Biodegradation and fate of ethyl tert-butyl ether (ETBE) in soil and groundwater: A review
This review summarises the current state of knowledge on the biodegradation and fate of the gasoline ether oxygenate ethyl tert-butyl ether (ETBE) in soil and groundwater. Microorganisms have been identified in soil and groundwater with the ability to degrade ETBE aerobically as a carbon and energy source, or via cometabolism using alkanes as growth substrates. Aerobic biodegradation of ETBE initially occurs via hydroxylation of the ethoxy carbon by a monooxygenase enzyme, with subsequent formation of intermediates which include acetaldehyde, tert-butyl acetate (TBAc), tert-butyl alcohol (TBA), 2-hydroxy-2-methyl-1-propanol (MHP) and 2-hydroxyisobutyric acid (2-HIBA). Slow cell growth and low biomass yields on ETBE are believed to result from the ether structure and slow degradation kinetics, with potential limitations on ETBE metabolism. Genes known to facilitate transformation of ETBE include ethB (within the ethRABCD cluster), encoding a cytochrome P450 monooxygenase, and alkB-encoding alkane hydroxylases. Other genes have been identified in microorganisms but their activity and specificity towards ETBE remains poorly characterised. Microorganisms and pathways supporting anaerobic biodegradation of ETBE have not been identified, although this potential has been demonstrated in limited field and laboratory studies. The presence of co-contaminants (other ether oxygenates, hydrocarbons and organic compounds) in soil and groundwater may limit aerobic biodegradation of ETBE by preferential metabolism and consumption of available dissolved oxygen or enhance ETBE biodegradation through cometabolism. Both ETBE-degrading microorganisms and alkane-oxidising bacteria have been characterised, with potential for use in bioaugmentation and biostimulation of ETBE degradation in groundwater.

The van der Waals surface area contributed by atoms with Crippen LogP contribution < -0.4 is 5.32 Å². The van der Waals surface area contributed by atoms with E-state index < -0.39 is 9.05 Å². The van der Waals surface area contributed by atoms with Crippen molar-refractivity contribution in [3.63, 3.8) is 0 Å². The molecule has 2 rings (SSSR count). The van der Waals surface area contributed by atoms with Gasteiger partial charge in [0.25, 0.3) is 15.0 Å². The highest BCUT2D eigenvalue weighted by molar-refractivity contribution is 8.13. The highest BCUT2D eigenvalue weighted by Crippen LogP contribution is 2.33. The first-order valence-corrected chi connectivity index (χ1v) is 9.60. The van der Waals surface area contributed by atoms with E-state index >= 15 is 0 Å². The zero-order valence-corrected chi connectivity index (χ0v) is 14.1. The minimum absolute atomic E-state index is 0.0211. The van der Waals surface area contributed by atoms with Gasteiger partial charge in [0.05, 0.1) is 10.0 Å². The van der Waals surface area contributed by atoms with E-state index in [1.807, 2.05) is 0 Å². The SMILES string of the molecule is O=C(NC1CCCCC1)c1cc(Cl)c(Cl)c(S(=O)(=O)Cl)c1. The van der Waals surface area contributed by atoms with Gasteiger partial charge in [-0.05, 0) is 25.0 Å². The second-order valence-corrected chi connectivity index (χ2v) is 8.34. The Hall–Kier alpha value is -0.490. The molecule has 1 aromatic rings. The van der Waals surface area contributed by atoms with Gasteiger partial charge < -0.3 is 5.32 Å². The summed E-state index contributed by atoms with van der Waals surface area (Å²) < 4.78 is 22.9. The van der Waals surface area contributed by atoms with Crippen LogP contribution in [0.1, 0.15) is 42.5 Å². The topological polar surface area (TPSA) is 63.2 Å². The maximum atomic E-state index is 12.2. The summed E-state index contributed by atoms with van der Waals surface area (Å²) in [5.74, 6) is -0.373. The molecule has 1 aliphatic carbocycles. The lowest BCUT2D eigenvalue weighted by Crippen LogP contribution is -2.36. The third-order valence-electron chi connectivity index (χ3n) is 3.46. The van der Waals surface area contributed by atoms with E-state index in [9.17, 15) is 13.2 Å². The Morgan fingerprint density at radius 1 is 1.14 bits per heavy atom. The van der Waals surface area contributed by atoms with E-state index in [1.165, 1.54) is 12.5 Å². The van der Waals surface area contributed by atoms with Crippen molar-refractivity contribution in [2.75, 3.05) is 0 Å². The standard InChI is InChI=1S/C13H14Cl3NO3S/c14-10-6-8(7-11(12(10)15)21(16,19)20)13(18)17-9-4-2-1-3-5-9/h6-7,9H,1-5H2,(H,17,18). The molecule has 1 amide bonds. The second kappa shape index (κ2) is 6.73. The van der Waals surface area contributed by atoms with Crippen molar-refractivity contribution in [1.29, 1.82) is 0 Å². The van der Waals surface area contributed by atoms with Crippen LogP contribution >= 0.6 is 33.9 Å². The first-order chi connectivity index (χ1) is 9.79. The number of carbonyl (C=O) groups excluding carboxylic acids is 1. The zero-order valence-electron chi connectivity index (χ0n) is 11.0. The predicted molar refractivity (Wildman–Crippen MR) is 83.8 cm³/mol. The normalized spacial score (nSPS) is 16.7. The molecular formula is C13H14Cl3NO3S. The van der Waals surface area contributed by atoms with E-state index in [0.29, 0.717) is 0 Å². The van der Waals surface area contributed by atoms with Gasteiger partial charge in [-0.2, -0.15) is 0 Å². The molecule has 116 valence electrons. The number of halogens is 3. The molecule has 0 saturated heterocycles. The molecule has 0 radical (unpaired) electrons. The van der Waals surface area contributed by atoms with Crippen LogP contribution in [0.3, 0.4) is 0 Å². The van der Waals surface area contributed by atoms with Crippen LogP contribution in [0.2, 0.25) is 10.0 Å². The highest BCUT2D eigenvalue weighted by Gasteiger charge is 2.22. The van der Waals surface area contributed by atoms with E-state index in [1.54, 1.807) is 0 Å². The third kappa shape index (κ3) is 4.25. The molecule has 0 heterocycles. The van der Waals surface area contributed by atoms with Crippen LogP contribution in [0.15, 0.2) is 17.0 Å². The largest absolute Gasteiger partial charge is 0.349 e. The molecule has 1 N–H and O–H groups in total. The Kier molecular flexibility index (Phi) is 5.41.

Journal of Hazardous Materials, Volume 391, 2020, 122046 – © 2020 S.F. Thornton, H.C.G. Nicholls, S.A. Rolfe, H.E.H. Mallinson, M.J. Spence. Published by Elsevier B.V.
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